The pairing would birth the controversial “I’m Real (Murder Remix),” which both forced Billboard to alter their rules on how remixes boost their original counterparts on their charts, and featured Lopez saying the “n-word.”

The additional stress of having two songs usurped from her, along with forcing herself to keep up with artists and music trends she helped to create, sent Carey spiraling.

Glitter, the album, dropped on September 11, 2001. The movie hit theaters that same week – while Carey herself checked into rehab for exhaustion and an alleged mental breakdown. Both projects failed to meet their mark and Carey, who had signed a $20 million dollar deal with Virgin Records after leaving Columbia, was quietly dropped from the label in 2002.

To date, Lopez has never seemingly acknowledged this.

In 2004, R&B starlet Amerie knew she had struck gold.

Pairing up with producer Rich Harrison to work on songs for her second effort, All I Have, the two came up with “1 Thing,” a funk-influenced dance track she hoped would be her first single. The song would go on to peak at no. 8 on the Billboard Hot 100, but she came rather close to missing out on it altogether.

I’ll give you one guess why.

When "1 Thing" was first submitted to Columbia/Sony Urban Music, Harrison and Amerie were told by label heads that the song felt “unfinished.” They would head into the studio multiple times to rework the track, but each time they did, they received similar responses. When asked what the label considered to be “unfinished,” she never received a straight answer.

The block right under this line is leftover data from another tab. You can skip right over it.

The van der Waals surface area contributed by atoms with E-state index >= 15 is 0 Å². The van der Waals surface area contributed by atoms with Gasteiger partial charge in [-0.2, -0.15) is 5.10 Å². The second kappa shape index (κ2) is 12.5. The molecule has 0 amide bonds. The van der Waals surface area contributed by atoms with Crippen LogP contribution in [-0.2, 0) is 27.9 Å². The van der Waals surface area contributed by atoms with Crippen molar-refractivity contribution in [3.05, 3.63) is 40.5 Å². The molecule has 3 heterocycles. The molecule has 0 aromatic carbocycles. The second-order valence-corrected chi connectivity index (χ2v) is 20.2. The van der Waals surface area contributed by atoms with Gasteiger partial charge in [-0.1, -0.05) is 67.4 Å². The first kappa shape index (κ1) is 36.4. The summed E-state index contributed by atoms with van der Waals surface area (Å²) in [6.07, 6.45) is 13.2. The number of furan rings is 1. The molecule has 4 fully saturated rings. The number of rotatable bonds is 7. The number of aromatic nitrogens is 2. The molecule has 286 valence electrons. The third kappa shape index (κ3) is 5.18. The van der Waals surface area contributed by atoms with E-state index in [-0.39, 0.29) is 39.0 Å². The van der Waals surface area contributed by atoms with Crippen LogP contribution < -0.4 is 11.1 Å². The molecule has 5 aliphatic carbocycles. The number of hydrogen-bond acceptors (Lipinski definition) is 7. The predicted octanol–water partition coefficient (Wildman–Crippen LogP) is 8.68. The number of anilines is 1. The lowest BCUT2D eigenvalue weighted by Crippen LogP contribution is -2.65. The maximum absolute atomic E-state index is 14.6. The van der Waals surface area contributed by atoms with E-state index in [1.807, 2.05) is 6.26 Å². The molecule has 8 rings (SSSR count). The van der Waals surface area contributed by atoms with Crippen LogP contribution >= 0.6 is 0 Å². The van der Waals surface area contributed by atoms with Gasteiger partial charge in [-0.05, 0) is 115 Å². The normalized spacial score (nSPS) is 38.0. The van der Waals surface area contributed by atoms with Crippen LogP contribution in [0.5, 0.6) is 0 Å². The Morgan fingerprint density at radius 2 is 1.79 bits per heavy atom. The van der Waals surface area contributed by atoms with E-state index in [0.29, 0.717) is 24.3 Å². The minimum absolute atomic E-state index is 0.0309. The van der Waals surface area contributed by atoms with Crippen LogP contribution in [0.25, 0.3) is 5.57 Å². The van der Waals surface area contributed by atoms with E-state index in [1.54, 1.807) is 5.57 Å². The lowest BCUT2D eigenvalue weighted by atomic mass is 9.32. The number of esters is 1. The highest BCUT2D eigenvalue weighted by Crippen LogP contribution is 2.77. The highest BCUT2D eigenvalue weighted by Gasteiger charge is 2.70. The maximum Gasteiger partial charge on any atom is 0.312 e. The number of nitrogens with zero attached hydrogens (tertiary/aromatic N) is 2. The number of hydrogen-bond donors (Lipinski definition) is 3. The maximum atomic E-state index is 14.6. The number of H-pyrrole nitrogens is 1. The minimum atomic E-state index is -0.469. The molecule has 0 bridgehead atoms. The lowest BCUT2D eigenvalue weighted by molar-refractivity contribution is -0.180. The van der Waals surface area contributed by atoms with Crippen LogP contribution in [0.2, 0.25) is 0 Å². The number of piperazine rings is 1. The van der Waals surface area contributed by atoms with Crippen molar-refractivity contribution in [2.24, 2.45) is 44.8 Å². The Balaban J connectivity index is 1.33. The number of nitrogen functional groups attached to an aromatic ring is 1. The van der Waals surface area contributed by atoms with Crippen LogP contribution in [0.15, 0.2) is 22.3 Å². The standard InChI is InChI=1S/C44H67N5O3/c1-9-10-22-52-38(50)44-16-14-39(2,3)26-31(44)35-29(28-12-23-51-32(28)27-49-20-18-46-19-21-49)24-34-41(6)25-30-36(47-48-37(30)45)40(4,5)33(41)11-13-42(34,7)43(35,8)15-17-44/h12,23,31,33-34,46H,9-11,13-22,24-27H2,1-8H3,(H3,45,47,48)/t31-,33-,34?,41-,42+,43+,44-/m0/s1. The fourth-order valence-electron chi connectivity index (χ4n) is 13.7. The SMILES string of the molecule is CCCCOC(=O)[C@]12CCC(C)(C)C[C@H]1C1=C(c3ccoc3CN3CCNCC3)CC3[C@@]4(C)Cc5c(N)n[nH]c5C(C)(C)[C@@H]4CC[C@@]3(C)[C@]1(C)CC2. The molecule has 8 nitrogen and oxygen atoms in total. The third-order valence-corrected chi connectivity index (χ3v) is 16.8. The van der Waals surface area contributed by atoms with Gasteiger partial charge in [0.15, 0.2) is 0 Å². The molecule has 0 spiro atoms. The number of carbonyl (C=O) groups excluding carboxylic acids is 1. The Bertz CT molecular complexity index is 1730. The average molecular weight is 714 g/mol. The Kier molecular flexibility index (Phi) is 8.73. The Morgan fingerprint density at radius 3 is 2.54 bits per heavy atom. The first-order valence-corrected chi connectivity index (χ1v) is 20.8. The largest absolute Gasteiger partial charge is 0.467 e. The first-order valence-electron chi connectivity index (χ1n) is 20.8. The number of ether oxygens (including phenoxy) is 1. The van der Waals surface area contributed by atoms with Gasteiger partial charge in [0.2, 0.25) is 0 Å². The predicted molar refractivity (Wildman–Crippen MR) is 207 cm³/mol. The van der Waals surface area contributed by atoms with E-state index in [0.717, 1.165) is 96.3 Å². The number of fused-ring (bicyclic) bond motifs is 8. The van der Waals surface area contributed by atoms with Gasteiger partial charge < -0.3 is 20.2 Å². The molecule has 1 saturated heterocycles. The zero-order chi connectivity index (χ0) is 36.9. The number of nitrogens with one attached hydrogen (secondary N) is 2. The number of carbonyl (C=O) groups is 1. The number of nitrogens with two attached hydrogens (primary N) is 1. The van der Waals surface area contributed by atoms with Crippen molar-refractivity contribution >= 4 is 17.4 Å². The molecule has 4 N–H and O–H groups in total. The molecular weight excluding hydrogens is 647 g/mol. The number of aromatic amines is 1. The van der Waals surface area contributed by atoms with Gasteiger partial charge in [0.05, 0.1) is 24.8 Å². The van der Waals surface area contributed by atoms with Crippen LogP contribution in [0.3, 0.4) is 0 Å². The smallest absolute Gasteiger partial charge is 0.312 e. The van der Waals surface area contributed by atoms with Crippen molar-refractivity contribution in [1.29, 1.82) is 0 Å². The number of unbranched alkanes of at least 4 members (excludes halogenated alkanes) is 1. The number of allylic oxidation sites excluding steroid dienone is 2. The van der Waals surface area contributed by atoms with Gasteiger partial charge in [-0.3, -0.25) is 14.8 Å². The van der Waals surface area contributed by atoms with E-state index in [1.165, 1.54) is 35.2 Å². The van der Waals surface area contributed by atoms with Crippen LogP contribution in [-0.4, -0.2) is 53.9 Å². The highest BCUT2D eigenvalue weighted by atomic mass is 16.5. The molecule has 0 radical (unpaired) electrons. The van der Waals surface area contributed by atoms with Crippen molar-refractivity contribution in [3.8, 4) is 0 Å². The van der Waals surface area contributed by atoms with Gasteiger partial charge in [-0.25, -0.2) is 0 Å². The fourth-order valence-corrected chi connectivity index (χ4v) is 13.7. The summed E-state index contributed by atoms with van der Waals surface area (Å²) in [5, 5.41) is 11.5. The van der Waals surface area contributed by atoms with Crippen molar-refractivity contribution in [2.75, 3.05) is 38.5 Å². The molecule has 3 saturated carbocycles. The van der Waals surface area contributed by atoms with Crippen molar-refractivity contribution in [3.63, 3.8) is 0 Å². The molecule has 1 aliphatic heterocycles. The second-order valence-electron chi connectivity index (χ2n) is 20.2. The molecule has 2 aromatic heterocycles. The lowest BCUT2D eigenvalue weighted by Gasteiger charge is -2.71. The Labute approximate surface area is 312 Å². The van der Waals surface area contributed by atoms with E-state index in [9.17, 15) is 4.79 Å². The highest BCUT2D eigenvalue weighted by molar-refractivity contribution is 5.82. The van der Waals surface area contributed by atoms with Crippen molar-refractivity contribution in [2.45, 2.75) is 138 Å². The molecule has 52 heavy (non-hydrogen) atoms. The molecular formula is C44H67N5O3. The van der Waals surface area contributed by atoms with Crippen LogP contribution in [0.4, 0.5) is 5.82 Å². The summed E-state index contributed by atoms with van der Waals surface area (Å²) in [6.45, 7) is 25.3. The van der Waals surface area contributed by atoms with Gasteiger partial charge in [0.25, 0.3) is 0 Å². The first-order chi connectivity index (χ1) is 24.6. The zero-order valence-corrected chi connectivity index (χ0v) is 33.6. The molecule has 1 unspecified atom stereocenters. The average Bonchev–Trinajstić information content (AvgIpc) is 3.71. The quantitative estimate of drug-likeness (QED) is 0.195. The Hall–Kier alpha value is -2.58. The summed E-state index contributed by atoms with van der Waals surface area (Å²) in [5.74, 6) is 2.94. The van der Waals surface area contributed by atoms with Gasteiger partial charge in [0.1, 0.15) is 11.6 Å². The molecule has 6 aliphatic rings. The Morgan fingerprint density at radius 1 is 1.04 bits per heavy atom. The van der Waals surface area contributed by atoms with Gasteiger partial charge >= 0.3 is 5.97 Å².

“People just weren’t getting it,” Amerie expressed to Blender in 2005.

Lopez and former beau Sean "P. Diddy" Combs in 1999. | Photo taken from Tumblr

When all attempts to impress label heads failed, Amerie quietly leaked the track to US radio stations, deciding to let the audience prove the label wrong. As we all know by now, it was the right move – the song took off almost immediately.

What we, nor Amerie or Harrison, knew at the time was Columbia/Sony Urban was interested in releasing the song – just not with Amerie on it.

Somewhere along the way, Lopez had caught wind of “1 Thing” existing and pushed to record it for her fourth studio album, Rebirth. Columbia tried to back Lopez’s play by attempting to suppress Amerie’s version, noting it as an “unofficial release.”